GSS in the Nest: After a long discussion about the part of the Nest set aside for the Graduate Students Society, Council directed that there be a joint presentation at the next Council meeting from the VP Administration and a GSS Councillor on options surrounding the use of the space.

Next regular Council meeting: August 3, 2016 in the Forum at 6 pm.

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This is our campus. Have your say. | UBC’s new Sexual Assault policy under review.

This is our campus. Have your say.

In June 2016, UBC released its newly-drafted Sexual Assault policy to the campus community for consultation. This is the opportunity for students to give feedback, make our voices heard and ensure that this policy reflects the needs of our campus community.

The AMS and the Sexual Assault Support Centre have reviewed the policy to look for areas of improvement. We have put together a list of changes we would like to see (and some things that we like about the policy as well!)  but we want to hear from you  and want to make sure that your opinions are heard.


Policy Recommendations:


What we like:

  1. The policy acknowledges that reporting and disclosing are two different things and outlines the rights and accommodations for students who disclose experiencing a sexual assault without requiring them to file a formal report.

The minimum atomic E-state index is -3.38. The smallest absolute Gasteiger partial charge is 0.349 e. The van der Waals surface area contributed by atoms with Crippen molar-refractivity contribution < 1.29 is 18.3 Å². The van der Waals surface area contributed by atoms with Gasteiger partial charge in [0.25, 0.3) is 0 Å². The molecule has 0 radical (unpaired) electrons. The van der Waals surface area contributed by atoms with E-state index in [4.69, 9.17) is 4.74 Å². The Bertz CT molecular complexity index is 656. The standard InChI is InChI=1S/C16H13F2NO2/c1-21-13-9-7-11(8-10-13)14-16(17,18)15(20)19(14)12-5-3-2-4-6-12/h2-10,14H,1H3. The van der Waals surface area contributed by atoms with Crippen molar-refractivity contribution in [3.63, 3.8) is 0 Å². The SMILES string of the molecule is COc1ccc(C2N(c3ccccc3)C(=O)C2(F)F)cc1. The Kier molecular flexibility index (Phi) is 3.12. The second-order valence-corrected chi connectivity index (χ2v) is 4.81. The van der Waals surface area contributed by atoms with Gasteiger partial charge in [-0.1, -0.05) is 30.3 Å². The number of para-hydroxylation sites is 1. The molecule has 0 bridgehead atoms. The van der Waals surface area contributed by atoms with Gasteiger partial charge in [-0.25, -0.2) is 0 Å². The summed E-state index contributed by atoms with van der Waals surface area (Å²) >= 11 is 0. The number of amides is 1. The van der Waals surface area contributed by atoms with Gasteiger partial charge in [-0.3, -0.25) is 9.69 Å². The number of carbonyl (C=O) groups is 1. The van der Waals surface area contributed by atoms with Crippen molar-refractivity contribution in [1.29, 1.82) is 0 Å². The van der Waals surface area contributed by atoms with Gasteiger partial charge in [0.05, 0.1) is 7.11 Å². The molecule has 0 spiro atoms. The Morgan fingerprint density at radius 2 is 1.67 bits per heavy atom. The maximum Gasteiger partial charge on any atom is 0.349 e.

2. The new policy is a great first step to mandate educational programming for campus to work towards culture change and ending violence on campus.
  3. The policy highlights the inclusive principles and values of our campus. It recognizes the complexities of violence and that, while anyone can be affected by sexual assault, certain populations are more at risk.


What we would like to see changed:

  1. The proposed policy refers to the Student Code of Conduct and the Non-Academic Misconduct Process for reporting, which is not a process designed to address the unique challenges of sexual assault and the needs of survivors. Through this process, a survivor may have to retell their story in front of other students or come face to face with their perpetrator. Other, more appropriate, reporting processes should be considered as options.